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Chadwick farewells: A send off fit for a King


Chadwick farewells: A send off fit for a King

The Beat By Yanina Carter

People speculated that his weight loss was in preparation for a new role he was going to embark on. The frail looking Chadwick Boseman had several projects in the works so it was possible he was just in character for an upcoming movie. Well those speculations were wrong about Chadwick of “Black Panther” and the first African American superhero in a Marvel pictures which brought the King of Wakanda alive.

It was recently announced that Chadwick had passed from colorectal cancer and had suffered silently with the life threatening disease for 4 years. He was 43 years old.  Quickly networks scrambled to pay tribute to the American hero we had fallen in love with. Not only did Chadwick play a superhero he also exemplified the qualities of a real hero.

Chadwick, who played Black American icons like Jackie Robinson, James Brown and Thurgood Marshall, became an icon himself after bringing to life King T’Challa in “Black Panther”.  World wide his loss was felt, but to see how he inspired the children was breathtaking. From little tots to teenagers people were posting their photos of the dolls, clothes, jewelry and stand that has become a symbols for Wakanda.

This past weekend ABC ran the full feature film, “Black Panther” uninterrupted, which was followed by a 2020 “Special Tribute for a King” hosted by Robyn Williams of Good Morning America. The tribute included special remarks from Oprah Windfrey, Michael B Jordan,Chris Evans, Don Cheadle, Rodney Downey jr., Harrison Ford, Forest Whitaker, Whoopi Goldberg, Phylicia Rashad  and Angela Bassett.

“He is a powerhouse,”said Chris. “He was so taken back by the amount of love he received from the movie and his role,”explained Rodney. “He was a gifted man and so professional that it inspired others to raise their game because the level of professionalism he brought to the set. “He broke boundaries during the time he was here,” said Whoopi. “You will always be a king,” Robin concluded.

Born in South Carolina, Boseman graduated from Howard University and had small roles in television before his first star turn in 2013. His striking portrayal of the baseball star Robinson opposite Harrison Ford in 2013′s “42” drew attention in Hollywood and made him a star.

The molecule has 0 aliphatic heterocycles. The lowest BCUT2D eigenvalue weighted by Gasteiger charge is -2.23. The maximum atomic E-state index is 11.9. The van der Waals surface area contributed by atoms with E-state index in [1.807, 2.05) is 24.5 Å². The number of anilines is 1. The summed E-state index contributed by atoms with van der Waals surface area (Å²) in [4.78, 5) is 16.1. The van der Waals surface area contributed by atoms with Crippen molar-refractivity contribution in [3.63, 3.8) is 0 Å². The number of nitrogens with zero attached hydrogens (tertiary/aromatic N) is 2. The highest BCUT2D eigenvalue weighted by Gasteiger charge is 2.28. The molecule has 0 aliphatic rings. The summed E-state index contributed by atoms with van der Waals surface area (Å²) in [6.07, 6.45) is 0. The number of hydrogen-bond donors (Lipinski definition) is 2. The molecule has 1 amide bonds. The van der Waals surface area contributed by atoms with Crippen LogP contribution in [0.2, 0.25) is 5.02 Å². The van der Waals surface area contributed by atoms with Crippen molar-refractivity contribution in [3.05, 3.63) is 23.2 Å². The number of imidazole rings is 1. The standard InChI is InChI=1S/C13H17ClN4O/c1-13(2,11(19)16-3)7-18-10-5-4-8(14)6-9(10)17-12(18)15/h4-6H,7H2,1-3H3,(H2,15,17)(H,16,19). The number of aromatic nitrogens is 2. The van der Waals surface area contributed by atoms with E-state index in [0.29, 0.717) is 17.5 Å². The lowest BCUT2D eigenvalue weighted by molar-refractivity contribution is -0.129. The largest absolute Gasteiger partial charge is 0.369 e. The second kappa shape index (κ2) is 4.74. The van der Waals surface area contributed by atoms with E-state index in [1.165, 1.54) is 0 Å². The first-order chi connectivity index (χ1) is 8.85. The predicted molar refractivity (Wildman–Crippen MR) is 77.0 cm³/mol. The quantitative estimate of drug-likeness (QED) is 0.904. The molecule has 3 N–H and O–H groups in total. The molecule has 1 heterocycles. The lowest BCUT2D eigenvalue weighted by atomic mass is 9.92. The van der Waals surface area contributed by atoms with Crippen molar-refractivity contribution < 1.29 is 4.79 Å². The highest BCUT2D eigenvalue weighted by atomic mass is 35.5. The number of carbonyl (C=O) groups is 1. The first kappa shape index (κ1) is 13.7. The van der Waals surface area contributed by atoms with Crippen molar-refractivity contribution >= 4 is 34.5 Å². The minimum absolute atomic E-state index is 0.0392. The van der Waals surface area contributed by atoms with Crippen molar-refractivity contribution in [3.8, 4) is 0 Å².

He took on his first producing job in last year’s action thriller “21 Bridges,” in which he also starred, and was last seen on-screen in Spike Lee’s film “Da 5 Bloods” as the leader of a group of Black soldiers in the Vietnam War.

Boseman died on a day that Major League Baseball was celebrating Jackie Robinson day. “His transcendent performance in ‘42’ will stand the test of time and serve as a powerful vehicle to tell Jackie’s story to audiences for generations to come,” the league wrote in a tweet.

Celebrity photographer and disabled Vietnam veteran Jerome Dorn embodies the very definition of resilience. Born in Philadelphia, the fifth of seven children, Dorn stayed focused throughout his youth, eventually obtaining his degree in Criminal Justice. Dorn has worked with the Philadelphia Police Department, Department of Justice, World Wide Detective Agency, and several other high profile security groups. Throughout his successful career, Dorn wrestled with Post Traumatic Stress Disorder, an aftereffect of his military service. Battling the pain and debilitating effect of PTSD, Dorn found comfort behind the camera. Photography proved to be not only therapeutic, but life changing as well. Dorn picked up his first camera in 1970 while serving in Vietnam and knew instantly that behind the lens was where he belonged. His shooting style and photographs were special, generating a buzz in the industry. In 1985, he began his career in photojournalism, working in a variety of genres. Dorn’s credentials include fashion, lifestyle photography, photojournalism, and celebrity/red carpet coverage. Working with MSNBC, Jet Magazine, and major publications in Philadelphia and around the country, Dorn has had the honor of capturing the images of hundreds of notable celebrities and politicians including President Barack Obama, George Bush Jr, Bill and Hillary Clinton, Maya Angelou, Jesse Jackson, Rihanna, Snoop Dog, Will Smith, and Tyler Perry. Photography has sent Dorn around the globe, inspiring his passion for civil activism. In 1995, Dorn assembled and led a group of forty-two men to the Million Man March. Together, they spent five days walking from Philadelphia to Washington DC. In his travels, Dorn observed a common theme amongst the youth of the world. Many of the children he encountered seemed lost. Understanding that opportunities for at-risk youth are minimal, Dorn was inspired to make a difference. Established by Dorn in 2011, InDaHouseMedia was built on the idea that there is room in the house for everyone. With InDaHouseMedia, Dorn’s mission is to provide the future generation with positive direction through sports, music, and photography.

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